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SUR 3520: Measurement Science
Spring 2008 – Section 4218
Assignment No. 9
Student UFID:
Student Name:
9.1
Given the following GPS observations and geocentric control station coordinates to
accompany figure, what are the most probable coordinates for station
E
using a
weighted least squares adjustment?
The vector covariance matrices for the
∆
X
,
∆
Y
, and
∆
Z
values (in meters) given are
as follows:
Baseline
BE
University of Florida
Geomatics – SFRC
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Spring 2008 – Section 4218
Compute the relative errors in ppm on the:
(a) repeated baselines EAAE, EBBE, ECCE, and EDDE
(b) loop closures EAB, EBC, ECD, and EDA.
9.2
Solve problem 9.1 again using the following assumptions:

measurements are uncorrelated

all baseline components are of the same weight (
σ
= 0.005 m)

only baselines AE, BE, CE, and DE are available as observations
Find the most probable values for the coordinates of ‘E’ and analyze the results.
University of Florida
Geomatics – SFRC
SUR 3520: Measurement Science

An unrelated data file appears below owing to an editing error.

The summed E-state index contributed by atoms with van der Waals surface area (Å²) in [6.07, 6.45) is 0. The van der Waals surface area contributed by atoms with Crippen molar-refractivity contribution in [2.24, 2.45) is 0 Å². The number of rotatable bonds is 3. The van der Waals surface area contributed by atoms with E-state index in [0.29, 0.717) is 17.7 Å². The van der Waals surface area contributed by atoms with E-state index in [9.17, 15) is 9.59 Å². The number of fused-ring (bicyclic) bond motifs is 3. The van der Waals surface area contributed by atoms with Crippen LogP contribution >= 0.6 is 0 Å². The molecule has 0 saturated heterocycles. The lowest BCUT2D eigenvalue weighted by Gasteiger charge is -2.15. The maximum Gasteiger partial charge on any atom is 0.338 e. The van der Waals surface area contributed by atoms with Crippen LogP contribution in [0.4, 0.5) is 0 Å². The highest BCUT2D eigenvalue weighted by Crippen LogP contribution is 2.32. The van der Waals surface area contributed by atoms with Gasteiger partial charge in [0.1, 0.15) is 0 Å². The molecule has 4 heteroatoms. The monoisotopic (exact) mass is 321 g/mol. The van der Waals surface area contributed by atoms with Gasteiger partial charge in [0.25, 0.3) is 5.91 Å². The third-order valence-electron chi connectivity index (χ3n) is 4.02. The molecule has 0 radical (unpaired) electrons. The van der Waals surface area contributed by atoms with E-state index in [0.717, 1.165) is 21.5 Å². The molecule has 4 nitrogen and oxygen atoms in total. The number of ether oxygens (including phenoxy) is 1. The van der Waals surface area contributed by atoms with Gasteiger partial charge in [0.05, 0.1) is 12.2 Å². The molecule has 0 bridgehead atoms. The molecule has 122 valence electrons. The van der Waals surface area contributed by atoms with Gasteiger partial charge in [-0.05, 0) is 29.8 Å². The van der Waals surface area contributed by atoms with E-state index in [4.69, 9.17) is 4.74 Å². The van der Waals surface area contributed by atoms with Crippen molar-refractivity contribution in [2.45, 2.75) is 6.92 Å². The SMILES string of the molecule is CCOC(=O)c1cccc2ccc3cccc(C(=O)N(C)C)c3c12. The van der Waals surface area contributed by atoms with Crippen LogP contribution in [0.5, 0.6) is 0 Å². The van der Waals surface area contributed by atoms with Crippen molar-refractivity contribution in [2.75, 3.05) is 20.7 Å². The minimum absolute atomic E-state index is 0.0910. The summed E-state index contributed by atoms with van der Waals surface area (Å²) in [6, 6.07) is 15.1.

Spring 2008 – Section 4218
Optional Questions
9.3 What are the different sources of errors in GPS measurements?
Give an estimate of
the approximate value of each of them.
9.4 Write down the GPS range observation equation for:
(a) Code
(b) Phase
Explain the difference.
9.5 Explain, with the help of sketches, the minimum requirement for:
(a) GPS Single Point Positioning
(b) GPS baseline solution
9.6 Explain briefly why more precise GPS positioning can be done through differencing
(relative positioning)?
9.7 What is the observable in each of the following cases:
(a) GPS Single Point Positioning
(b) GPS network solution
9.8 Draw a sketch to show the geocentric and geodetic coordinates used in locating points
on the surface of Earth.
9.9 Explain why a network solution can result in more precise solution than single point
or baseline positioning?
9.10
What do the elements of the coefficient matrix “J” represent in 3D space, in case
of:
(a) GPS Single Point Positioning
(b) GPS baseline solution
9.11
How would you get an initial approximate solution for the following cases:
(a) GPS Single Point Positioning
(b) GPS baseline solution
9.12 Given the following pseudorange observations to a single receiver, compute the
most probable value for the receiver position.
PRN
23
9
5
1
21
17
X [m]
14177553.47
15097199.81
23460342.33
8206488.95
1399988.07
6995655.48
Y [m]
18814768.09
4636088.67
9433518.58
18217989.14
17563734.90
23537808.26
Z [m]
12243866.38
21326706.55
8174941.25
17605231.99
19705591.18
9927906.48
University of Florida
Geomatics – SFRC
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This note was uploaded on 04/17/2008 for the course SUR 3520 taught by Professor Mohammed during the Spring '08 term at University of Florida.
 Spring '08
 Mohammed

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